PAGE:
Now I could only lunge at the little man with empty fists and lurch to a halt as he stepped aside because a final thing had broken in me.

I gagged, I wept. Days ago, the crying in the shower was only a start. Now the full flood came. My bones began to crumble. I stood weeping and Shrank, astounded, almost reached out to touch me and murmur, there, there.

“It’s all right,” he said at last. “She’s at peace. You should thank me for that.”

The moon went behind a great bank of fog and gave me time to recover. I was all slow motion now. My tongue dragged and I could hardly see.

“What you mean is,” I said, at last, underwater, “they’re all gone and I should thank you for all of them. Yes?”

It must have been a terrible relief for him, having waited all these months or years to tell someone, no matter who, no matter where, no matter how. The moon came out again. His lips trembled with the renewed light and the need for release.

“Yes. I helped them all.”

“My God,” I gasped. “Helped? Helped?”

I had to sit down. He helped me to do that and stood over me, astonished at my weakness, in charge of me and the night’s future, the man who could bless people with murder, keep them from suffering, put off their loneliness, sleep them from their private dooms, save them from life. Benefit them with sunsets.

“But you helped, too,” he said, reasonably. “You’re a writer. Curious. All I had to do was follow, collecting your candy wrappers as you went. Do you know how easy it is to follow people? They never look back. Never. You never did. Oh dear, you never knew. You were my good dog of death, for more times than you guess. Over a year. You showed me the people you were collecting for your books. All the gravel on the path, chaff in the wind, empty shells on the shore, dice with no spots, cards with no pips. No past, no present. So I gave them no future.”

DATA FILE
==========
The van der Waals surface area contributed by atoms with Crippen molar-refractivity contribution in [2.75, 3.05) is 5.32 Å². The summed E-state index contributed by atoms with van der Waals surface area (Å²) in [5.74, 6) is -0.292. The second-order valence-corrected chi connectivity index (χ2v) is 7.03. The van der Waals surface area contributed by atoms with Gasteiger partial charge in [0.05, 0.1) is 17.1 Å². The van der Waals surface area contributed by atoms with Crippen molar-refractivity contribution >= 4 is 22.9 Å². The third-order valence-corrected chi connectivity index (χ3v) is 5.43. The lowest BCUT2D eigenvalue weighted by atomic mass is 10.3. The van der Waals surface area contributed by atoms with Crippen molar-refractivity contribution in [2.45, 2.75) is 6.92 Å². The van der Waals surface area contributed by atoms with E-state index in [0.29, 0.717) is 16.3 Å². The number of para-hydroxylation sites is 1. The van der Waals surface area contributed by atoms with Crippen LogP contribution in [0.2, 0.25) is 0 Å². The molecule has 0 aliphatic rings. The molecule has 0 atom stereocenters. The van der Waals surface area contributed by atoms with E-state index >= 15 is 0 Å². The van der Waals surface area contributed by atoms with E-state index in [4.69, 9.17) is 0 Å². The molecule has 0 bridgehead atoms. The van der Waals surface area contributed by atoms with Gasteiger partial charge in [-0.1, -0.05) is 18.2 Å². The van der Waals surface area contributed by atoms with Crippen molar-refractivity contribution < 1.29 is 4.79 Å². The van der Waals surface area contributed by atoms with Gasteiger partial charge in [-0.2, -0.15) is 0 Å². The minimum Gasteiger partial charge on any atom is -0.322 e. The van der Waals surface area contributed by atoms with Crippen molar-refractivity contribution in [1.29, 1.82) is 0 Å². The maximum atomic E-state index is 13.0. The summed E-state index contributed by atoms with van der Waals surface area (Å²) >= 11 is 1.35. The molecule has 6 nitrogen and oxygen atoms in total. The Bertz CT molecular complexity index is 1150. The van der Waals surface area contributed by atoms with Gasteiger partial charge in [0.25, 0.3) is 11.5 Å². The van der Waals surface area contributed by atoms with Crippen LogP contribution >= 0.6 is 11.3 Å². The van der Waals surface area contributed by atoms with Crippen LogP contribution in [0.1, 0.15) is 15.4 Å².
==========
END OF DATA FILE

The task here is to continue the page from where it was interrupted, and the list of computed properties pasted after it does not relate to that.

I looked up at him. My strength was coming back. The sadness was just about over for now. My anger built a slew pressure.

“You admit it all, do you?”

“Why not? It’s all sour breath on the wind. If when we finish here and I actually walk you to the police station, which I will, you have no proof of what I’ve said. It’s all lost hot air.”

“Not quite,” I said. “You couldn’t resist taking one thing from each victim. Your godawful place is full of phonograph records, champagne, and old newspapers.”

“Son-of-a-bitch!” said Shrank, and stopped. He barked a laugh and then made a grin. “Pretty smart. Got it out of me, eh?”

He rocked on his heels, thinking about it.

“Now,” he said, “I’ll just have to kill you.”

I jumped up. I was a foot taller and not brave, but he jumped back.

“No,” I said. “You can’t do that.”

“Why not!”

“Because,” I said, “you can’t lay hands on me. You didn’t lay hands on them. It was all hands off. I see it now. Your logic was to get people to do things to themselves, or destroy them indirectly. Right?”

“Right!” His pride was involved again. He forgot me standing there and looked off at his bright and glorious past.

“Train ticket office old man. All you did was get him drunk? Knock his head on the edge of the canal, maybe, then jump in and make sure he got in the lion cage.”


“Canaries-for-sale old lady. All you did was stand over her bed and make faces?”


“Sam. Gave him enough hard liquor to put him in the hospital.”


“Jimmy. Made sure he had three times too much booze.

You didn’t even have to turn him over in the bathtub. Rolled over himself, gone.”


“Pietro Massinello. You wrote the city government to come get him and his ten dozen dogs, cats, and birds. If he isn’t dead now, soon will be?”


“Gal the barber, of course.”

“I stole Scott Joplin’s head,” said Shrank.

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Categories: Bradbury, Ray